It is not an exaggeration to say that no society can exist without a culture. The reason for the foregoing fact cannot be pooh-poohed when viewed from the prism of the fact that culture is the way of life of a people. Therefore, every society, no matter its size or population must exist with certain cultural values and norms. Nigeria, being a country that cherish its culture and identifies with it, is not exempted from this practice. Despite the proliferation of Christianity and westernization, many elites still have high regard for Nigerian culture and its importance. The seeming accommodating societal attitude towards some aspects of Nigerian culture in the face of what one can in this context call “computerised-modernisation” cannot be condemned as it is rare to see a society without culture. In fact, any society without culture may appear to be a ship without a compass.
However, despite the high regard some Nigerians have for their culture which is rooted not only in its long history, unique geography and diverse demography, but also by its ancient heritages, some few elites, particularly Nigerian lawmakers are at the moment devising legislative strategies that are aimed at literarily killing Nigerian culture. In fact, some Nigerians, no doubt, are becoming ineffectual copies of Western Culture; blindly following everything without understanding the damaging and destructive effects of it.
Unknown to the Nigerians that are literarily strategising on how they would “kill” Nigeria culture in all its ramifications, one of the countries, the United States of America, which churns out varieties of western culture that are being imbibed, is itself a society composed of people that represents the cultural and ethnic diversity of the world. The Americans has consistently been joining other countries to preserve their heritage.
The Americans, no doubt, understand that the cultural heritage of a nation represents its collective identity. It speaks to the historical experiences and contributions of mankind and the values that have come to define a nation’s unique place in the world. America as a nation prides itself in the understanding that there is no better way to instil pride, inspire civic responsibility, and strengthen social cohesion than to celebrate and preserve its cultural heritage.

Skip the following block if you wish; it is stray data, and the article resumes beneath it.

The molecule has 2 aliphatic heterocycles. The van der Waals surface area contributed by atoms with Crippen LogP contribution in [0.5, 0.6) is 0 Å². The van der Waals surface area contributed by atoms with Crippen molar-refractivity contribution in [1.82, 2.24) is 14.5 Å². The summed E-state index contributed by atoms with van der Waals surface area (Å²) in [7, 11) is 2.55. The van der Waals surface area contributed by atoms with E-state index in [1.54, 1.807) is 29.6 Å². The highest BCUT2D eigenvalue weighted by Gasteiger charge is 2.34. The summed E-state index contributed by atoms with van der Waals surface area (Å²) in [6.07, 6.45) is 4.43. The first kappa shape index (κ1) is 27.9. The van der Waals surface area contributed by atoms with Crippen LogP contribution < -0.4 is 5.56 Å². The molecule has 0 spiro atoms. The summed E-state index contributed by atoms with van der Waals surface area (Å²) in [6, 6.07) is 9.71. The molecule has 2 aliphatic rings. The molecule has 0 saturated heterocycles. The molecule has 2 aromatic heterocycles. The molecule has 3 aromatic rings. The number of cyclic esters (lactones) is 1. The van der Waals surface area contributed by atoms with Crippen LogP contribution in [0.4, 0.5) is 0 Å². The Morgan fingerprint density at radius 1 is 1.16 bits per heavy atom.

It is ostensibly against the foregoing background that in 2001 the United States Congress created the U.S. Ambassadors Fund for Cultural Preservation, noting that “cultural preservation offers an opportunity to show a different American face to other countries. By taking a leading role in efforts to preserve cultural heritage, we show our respect for other cultures.”
The Congress then directed the U.S. Department of State to support and implement it, which it does through its Bureau of Educational and Cultural Affairs.
The goal is to join with eligible countries around the globe to preserve their cultural heritage, both tangible and intangible, such as historic sites and manuscripts, museum collections, and traditional forms of music, dance, and language. To date, through the Ambassadors Fund For Cultural Preservation, the U.S. has provided direct grant support of some twenty million dollars, for more than five hundred and fifty cultural preservation projects in more than a hundred countries.